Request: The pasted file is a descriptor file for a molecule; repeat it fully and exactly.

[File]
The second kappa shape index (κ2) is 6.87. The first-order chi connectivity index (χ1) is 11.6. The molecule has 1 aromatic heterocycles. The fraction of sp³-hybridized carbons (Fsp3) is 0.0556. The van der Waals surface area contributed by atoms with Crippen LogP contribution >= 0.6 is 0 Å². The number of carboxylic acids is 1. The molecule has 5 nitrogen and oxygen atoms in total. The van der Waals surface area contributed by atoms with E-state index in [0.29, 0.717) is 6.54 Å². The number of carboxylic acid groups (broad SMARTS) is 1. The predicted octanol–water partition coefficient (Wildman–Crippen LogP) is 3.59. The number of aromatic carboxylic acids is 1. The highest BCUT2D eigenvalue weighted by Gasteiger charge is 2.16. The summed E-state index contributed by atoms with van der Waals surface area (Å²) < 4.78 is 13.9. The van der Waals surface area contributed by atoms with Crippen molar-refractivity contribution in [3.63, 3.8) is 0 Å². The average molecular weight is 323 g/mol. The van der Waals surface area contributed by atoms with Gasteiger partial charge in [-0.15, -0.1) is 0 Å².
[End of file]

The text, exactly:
The second kappa shape index (κ2) is 6.87. The first-order chi connectivity index (χ1) is 11.6. The molecule has 1 aromatic heterocycles. The fraction of sp³-hybridized carbons (Fsp3) is 0.0556. The van der Waals surface area contributed by atoms with Crippen LogP contribution >= 0.6 is 0 Å². The number of carboxylic acids is 1. The molecule has 5 nitrogen and oxygen atoms in total. The van der Waals surface area contributed by atoms with E-state index in [0.29, 0.717) is 6.54 Å². The number of carboxylic acid groups (broad SMARTS) is 1. The predicted octanol–water partition coefficient (Wildman–Crippen LogP) is 3.59. The number of aromatic carboxylic acids is 1. The highest BCUT2D eigenvalue weighted by Gasteiger charge is 2.16. The summed E-state index contributed by atoms with van der Waals surface area (Å²) < 4.78 is 13.9. The van der Waals surface area contributed by atoms with Crippen molar-refractivity contribution in [3.63, 3.8) is 0 Å². The average molecular weight is 323 g/mol. The van der Waals surface area contributed by atoms with Gasteiger partial charge in [-0.15, -0.1) is 0 Å².